Nervous system effects of RA medications

Common medications used to treat RA, including NSAIDs, glucocorticoids, and DMARDs, may be associated with side effects that affect the nervous system. While these effects may only occur in a minority of patients, they may explain certain nerve symptoms experienced by patients with RA. For example, corticosteroid treatment can be associated with cognitive dysfunction, hypomania, and depression and the DMARD methotrexate can be associated with headache and impairment of the ability to concentrate.2 Some DMARDs, such as sulfasalazine or leuflunomide, can lead to peripheral neuropathy and TNF-inhibitors, such as are known to lead to demyelinating disorders, such as multiple sclerosis or Gullian-Barré syndrome.


Possible nervous system side effects with RA medications

Side effects
  • Hypomania, mania, depression, psychosis, myopathy, cognitive dysfunction
  • Aseptic meningitis, psychosis, cognitive dysfunction
  • Headache, impaired ability to concentrate
  • Headache, peripheral neuropathy, vertigo
  • Peripheral neuropathy, headache
Gold salts
  • Peripheral neuropathy, Guillain-Barré-type syndrome, cranial nerve palsies, encephalopathy
TNF inhibitors
  • Guillain-Barré syndrome, chronic inflammatory demyelinating polyneuropathy, multifocal motor neuropathy, multiple sclerosis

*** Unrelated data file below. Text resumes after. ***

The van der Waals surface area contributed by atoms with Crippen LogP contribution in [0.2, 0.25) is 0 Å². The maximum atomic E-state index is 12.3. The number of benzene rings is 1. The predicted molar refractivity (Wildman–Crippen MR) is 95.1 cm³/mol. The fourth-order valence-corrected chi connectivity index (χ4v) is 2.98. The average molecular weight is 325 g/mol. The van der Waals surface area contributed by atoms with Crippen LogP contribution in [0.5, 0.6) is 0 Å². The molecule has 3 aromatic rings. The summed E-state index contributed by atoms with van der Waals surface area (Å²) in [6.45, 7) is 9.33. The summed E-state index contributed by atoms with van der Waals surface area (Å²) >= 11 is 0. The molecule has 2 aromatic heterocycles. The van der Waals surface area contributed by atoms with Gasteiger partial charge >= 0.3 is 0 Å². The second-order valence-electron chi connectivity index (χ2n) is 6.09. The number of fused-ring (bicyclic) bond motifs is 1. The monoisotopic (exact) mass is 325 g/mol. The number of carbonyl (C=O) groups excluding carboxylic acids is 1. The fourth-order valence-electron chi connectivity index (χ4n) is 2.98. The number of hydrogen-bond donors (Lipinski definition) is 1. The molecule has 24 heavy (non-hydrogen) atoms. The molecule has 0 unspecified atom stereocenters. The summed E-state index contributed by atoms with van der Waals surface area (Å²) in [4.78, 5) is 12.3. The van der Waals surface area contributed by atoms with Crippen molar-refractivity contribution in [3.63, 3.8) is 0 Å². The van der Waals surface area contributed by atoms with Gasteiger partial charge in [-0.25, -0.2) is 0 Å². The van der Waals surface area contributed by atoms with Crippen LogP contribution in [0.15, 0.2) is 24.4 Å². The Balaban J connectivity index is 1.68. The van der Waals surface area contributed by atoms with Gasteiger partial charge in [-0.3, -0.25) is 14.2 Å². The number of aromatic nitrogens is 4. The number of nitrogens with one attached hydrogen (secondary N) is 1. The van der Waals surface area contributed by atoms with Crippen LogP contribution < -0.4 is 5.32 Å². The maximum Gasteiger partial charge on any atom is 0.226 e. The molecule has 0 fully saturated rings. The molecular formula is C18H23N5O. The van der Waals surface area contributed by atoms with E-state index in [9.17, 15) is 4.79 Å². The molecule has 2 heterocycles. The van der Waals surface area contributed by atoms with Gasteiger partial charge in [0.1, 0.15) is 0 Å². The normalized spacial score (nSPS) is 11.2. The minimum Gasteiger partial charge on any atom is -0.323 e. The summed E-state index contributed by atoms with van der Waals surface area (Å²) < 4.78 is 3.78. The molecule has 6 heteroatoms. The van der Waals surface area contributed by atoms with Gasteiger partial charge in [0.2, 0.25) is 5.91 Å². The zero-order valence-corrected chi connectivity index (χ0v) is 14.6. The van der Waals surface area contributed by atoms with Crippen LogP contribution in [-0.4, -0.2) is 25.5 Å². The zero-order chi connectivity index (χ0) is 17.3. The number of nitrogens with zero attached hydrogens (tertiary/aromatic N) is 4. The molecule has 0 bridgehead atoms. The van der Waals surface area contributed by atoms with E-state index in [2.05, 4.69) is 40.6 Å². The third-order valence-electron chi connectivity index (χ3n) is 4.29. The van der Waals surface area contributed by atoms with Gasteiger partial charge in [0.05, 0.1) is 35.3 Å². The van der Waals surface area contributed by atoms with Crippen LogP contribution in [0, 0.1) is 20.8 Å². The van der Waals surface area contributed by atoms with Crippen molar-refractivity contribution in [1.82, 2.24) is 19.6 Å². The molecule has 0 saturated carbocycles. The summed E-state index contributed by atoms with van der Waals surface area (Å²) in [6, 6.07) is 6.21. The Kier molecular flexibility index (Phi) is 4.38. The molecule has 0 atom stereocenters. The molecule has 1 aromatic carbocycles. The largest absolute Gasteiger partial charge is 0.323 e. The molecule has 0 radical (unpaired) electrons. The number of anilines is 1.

Adapted from Ramos-Remus C, Duran-Barragan S, Castillo-Ortiz JD. Beyond the joints: neurological involvement in rheumatoid arthritis. Clin Rheumatol 2012;31:1-12.


Treatment of RA-related nerve symptoms

Treatment of RA-related nerve symptoms depends on the nature, location, and severity of the symptom. Initial treatment options may include medications used to control RA-related inflammation and pain, including NSAIDs, glucocorticoids, and DMARDs, a group of drugs which includes newer biologic treatments.3

In cases where inflammation of joints in the cervical spine is causing nerve compression, interventions that may be useful in controlling pain include use of a neck brace or collar and application of heat or cold. Spinal manipulation should not be used in patients with RA-related involvement in the cervical spine. Additionally, surgical intervention (including fusion of vertebra) may used to address nerve symptoms.4,5 In cases of nerve entrapment in the wrist, elbow, or ankle/foot, treatment options include bracing to restrict movement, exercise and physical therapy, alternative approaches (eg. acupuncture), and surgical options to relieve nerve compression.6

Written by: Jonathan Simmons | Last reviewed: September 2013.
1. Prete M, Racanelli V, Digiglio L, Vacca A, Dammacco F, Perosa F. Extra-articular manifestations of rheumatoid arthritis: An update. Autoimmun Rev 2011;11:123-31. 2. Ramos-Remus C, Duran-Barragan S, Castillo-Ortiz JD. Beyond the joints: neurological involvement in rheumatoid arthritis. Clin Rheumatol 2012;31:1-12. 3. Venables PJW. Patient information: Rheumatoid arthritis treatments (beyond the basics). In: O'Dell JR, Greene JM, eds. UptoDate. Wolters Kluwer Health. Accessed at: 2013. 4. Wasserman BR, Moskovich R, Razi AE. Rheumatoid arthritis of the cervical spine--clinical considerations. Bull NYU Hosp Jt Dis 2011;69:136-48. 5. Schur PH, Currier BL. Cervical subluxation in rheumatoid arthritis. In: Maini RN, Romain PR, eds. UptoDate. Wolters Kluwer Health. Accessed at: 2013. 6. Carpal tunnel syndrome fact sheet. Available at: Accessed 032513.